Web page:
Freedom has its Price

Jamaica Ann looked bleakly about the small room; it was dimly lit by the last candle in her possession. The room was slowly growing darker as the flame dwindled in size, slowly growing smaller. In the shadows Jamaica could barely make out her mother who lay on the small couch. Even asleep her mother’s face was creased with unceasing worry.
And Jamaica understood why. Their food supply, like their candle, was dwindling. They had maybe a day or so left. And when the food supply got low, it meant her mother had to go up there.
Jamaica sighed; she hated the fact that her mother had to go, because it meant hours of nonstop worry. Hours of wondering if her mother would make it back alive. Her father and brother had been taken while up there. Mother had told her everything. She said the government had turned on them, and that they had to hide. But father had gotten tired of it, and he had gone up there, and taken Jamaica’s brother with him. Jamaica was too young to remember it well, but she did remember the worry that was among them even then.
She looked about her. She would have to wake mother eventually before the candle went completely out. If it went completely out, they wouldn’t be able to find the keys to open the locks on the door. She carefully made her way over to the sofa. “Mother.” Jamaica spoke softly gently touching her arm. “Mother.” Jamaica said again touching her mother a little harder. Her mother sat up with a bolt.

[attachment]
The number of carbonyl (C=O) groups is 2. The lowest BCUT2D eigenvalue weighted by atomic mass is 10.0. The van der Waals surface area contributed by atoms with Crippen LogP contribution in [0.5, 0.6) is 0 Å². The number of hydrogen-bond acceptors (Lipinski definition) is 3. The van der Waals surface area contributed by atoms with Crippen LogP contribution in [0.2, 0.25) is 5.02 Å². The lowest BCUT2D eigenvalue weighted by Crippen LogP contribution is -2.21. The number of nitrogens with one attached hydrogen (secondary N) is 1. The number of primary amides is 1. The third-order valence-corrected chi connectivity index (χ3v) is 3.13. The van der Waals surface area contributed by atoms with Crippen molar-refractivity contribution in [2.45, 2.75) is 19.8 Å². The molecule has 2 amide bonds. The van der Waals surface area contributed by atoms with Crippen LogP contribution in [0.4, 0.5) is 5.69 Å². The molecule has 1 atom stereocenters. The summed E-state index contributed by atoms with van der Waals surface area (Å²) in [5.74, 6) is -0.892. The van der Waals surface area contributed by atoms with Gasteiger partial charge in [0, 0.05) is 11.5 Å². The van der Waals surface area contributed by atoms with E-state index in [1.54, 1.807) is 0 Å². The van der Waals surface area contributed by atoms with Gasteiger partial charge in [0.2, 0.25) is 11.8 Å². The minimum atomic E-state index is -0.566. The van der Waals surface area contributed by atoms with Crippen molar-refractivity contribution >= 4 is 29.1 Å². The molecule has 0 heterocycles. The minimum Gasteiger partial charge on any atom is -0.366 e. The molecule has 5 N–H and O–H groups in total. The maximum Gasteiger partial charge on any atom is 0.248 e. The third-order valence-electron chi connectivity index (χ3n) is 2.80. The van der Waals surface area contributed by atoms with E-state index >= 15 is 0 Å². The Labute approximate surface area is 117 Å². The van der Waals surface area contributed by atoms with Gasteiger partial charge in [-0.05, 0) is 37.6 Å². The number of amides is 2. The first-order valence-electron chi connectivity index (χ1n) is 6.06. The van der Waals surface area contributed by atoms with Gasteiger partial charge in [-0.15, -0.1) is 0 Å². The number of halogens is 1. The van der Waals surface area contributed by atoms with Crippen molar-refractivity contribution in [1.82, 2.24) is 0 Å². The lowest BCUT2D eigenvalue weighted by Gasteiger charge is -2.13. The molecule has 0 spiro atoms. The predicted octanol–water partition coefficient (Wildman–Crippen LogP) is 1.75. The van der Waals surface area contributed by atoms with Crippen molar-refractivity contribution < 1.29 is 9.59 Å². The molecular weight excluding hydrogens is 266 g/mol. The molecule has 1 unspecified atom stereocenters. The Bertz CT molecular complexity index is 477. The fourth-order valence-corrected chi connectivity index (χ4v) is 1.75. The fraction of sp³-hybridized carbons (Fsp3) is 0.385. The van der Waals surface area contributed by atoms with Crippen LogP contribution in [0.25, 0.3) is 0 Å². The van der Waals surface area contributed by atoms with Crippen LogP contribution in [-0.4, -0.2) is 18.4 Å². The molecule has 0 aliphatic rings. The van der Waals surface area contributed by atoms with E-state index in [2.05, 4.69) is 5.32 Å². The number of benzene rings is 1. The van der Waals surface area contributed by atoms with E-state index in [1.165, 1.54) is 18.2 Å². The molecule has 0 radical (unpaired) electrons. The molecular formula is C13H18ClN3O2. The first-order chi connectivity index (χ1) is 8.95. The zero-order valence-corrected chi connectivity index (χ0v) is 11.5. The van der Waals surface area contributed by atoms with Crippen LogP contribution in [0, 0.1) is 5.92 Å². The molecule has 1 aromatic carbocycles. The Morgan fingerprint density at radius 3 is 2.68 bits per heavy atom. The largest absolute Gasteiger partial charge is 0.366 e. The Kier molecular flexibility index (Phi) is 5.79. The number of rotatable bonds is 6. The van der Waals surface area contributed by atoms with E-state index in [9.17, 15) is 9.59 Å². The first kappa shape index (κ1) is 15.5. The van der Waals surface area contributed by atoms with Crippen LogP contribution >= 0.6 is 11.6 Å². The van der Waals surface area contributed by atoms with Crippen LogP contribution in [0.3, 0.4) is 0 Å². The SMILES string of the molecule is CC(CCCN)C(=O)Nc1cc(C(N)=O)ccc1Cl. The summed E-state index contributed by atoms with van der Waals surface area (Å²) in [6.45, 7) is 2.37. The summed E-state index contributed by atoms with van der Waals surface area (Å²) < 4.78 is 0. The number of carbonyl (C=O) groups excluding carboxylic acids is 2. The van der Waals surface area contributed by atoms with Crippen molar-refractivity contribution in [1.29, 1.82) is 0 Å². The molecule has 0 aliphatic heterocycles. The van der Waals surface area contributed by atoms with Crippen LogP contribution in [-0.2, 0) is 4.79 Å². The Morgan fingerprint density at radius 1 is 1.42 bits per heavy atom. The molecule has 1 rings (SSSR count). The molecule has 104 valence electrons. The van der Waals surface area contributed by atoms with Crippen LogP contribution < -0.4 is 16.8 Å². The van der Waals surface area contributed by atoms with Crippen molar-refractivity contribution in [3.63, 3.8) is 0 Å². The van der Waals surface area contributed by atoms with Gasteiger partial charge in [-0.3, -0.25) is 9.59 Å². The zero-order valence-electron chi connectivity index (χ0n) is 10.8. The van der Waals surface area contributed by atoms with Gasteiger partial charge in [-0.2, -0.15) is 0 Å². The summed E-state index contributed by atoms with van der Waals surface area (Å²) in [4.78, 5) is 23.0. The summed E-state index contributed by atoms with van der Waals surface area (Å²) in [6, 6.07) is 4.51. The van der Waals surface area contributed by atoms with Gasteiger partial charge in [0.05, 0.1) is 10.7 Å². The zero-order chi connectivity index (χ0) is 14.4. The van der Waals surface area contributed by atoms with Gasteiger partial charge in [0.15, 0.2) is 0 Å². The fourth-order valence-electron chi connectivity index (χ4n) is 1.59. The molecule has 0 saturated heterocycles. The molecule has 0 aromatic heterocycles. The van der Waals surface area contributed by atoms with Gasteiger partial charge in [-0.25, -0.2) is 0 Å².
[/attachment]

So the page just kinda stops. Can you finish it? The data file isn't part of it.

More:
“What! What is it!” She said in a loud whisper.
“Mother the candle is almost out.” Jamaica spoke also whispering. Her mother looked about her at the room.
“And the food?”
“Also low.”
Her mother looked at her nervously.
“Then I suppose it’s time again isn’t it.” Mother sighed. “I’ll get the keys, close your eyes.” Jamaica went to the corner and stood with her face against the wall. For her own good she was never supposed to see the key that opened the chest. She was never to look in the chest either. Mother said that if she did the government might find her and force her to open it. And then they would both be in grave danger.
And although Jamaica always listened to her mother, this was the one thing that they disagreed on. Jamaica believed that she was old enough now to keep whatever secret lay inside it. Besides, the government wouldn’t be able to get in their room it had 7 locks on the door. And the door was never left unlocked except for when mother went out. And even then mother locked the upper door. So that the government couldn’t get in without mother’s key.
Mother went to the door and unlocked it she began to step into the stairway, it was far too bright and Jamaica shielded her eyes. “Jamaica, I’ll get you some more drawing pads and colored pencils.” Her mother whispered. “Check the clock every so often. I’ll be back within three hours. Jamaica nodded her head as the door closed, and her mother left.
Jamaica sat down on the sofa and stared at the dwindling candle. She sat there for a while just staring and staring, checking the little battery powered clock that sat on the table. It had only been three minutes but it felt like a millennium.